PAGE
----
This op-ed by Roger Johnson, president of the National Farmers Union, examines the motives of large meatpacking corporations who are blocking passage of the GIPSA rule, calling it a “job-killing” rule. As Roger writes, “Anyone who has been paying attention to what has been happening to livestock production in this country over the past 30 years must ask the question, ‘Kill jobs? Compared to what?’ More than one million beef and hog farms have gone out of business since 1980 due to the current anti-competitive and abusive practices by processors.”
An interesting graphic summing up Mark Bittman’s Times article, “Is Junk Food Really Cheaper?” in which he compares the cost of feeding a family at McDonald’s with the cost of cooking a meal with cost-effective ingredients from the grocery store.
Extreme weather events, power outages and technical problems with cooling systems have led to the deaths of thousands of animals in confined animal feeding operations (CAFOs). While the owners of such operations argue that there are sure to be losses in extreme weather conditions, the question remains whether those animals would have survived if they were allowed to roam freely in a natural environment.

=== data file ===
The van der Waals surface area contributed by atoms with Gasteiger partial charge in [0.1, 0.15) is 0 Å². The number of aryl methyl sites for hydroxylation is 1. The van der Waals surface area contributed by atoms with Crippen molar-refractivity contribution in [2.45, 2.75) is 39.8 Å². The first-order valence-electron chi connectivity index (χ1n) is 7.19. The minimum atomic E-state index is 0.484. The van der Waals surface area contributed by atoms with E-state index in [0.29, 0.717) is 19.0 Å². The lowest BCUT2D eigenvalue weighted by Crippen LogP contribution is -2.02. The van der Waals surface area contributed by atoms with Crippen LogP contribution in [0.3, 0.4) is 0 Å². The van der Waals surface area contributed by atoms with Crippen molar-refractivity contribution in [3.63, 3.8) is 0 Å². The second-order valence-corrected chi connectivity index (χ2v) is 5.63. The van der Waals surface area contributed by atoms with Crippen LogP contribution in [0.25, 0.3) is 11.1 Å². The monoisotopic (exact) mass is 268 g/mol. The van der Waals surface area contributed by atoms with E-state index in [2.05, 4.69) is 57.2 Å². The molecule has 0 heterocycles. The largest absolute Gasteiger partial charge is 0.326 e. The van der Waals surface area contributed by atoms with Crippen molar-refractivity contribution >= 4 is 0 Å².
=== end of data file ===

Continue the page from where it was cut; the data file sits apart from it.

Some farmers who lost their harvest to flooding from Hurricane Irene are taking a creative approach to getting back on their feet. Throwing an end-of-season barbeque fundraiser, making an online registry requesting chicken feed and heirloom seeds, and expanding a greenhouse to protect more plants from Mother Nature are just a few of their big ideas.
On Monday, the USDA awarded $494,000 to AquaBounty, a company developing genetically modified salmon. The funds were allotted to study technologies that would render the genetically engineered fish sterile, reducing the likelihood they could reproduce with wild salmon, should any escape into the wild. According to research released by Food and Water Watch in June, up to 5% of AquaBounty’s salmon may be fertile, a possibility that has many environmentalists concerned that GMO fish could mate with wild fish.
Last week, the newly formed U.S. Farmers and Ranchers Alliance began its campaign to restore Americans’ confidence in our country’s food supply via full-page newspaper ads and live-streaming panel discussions online. But has the dialogue been one-sided, with small farmers’ voices eclipsed by the group’s central members: the largest agriculture marketing groups in the country, including the American Egg Board and the National Pork Board?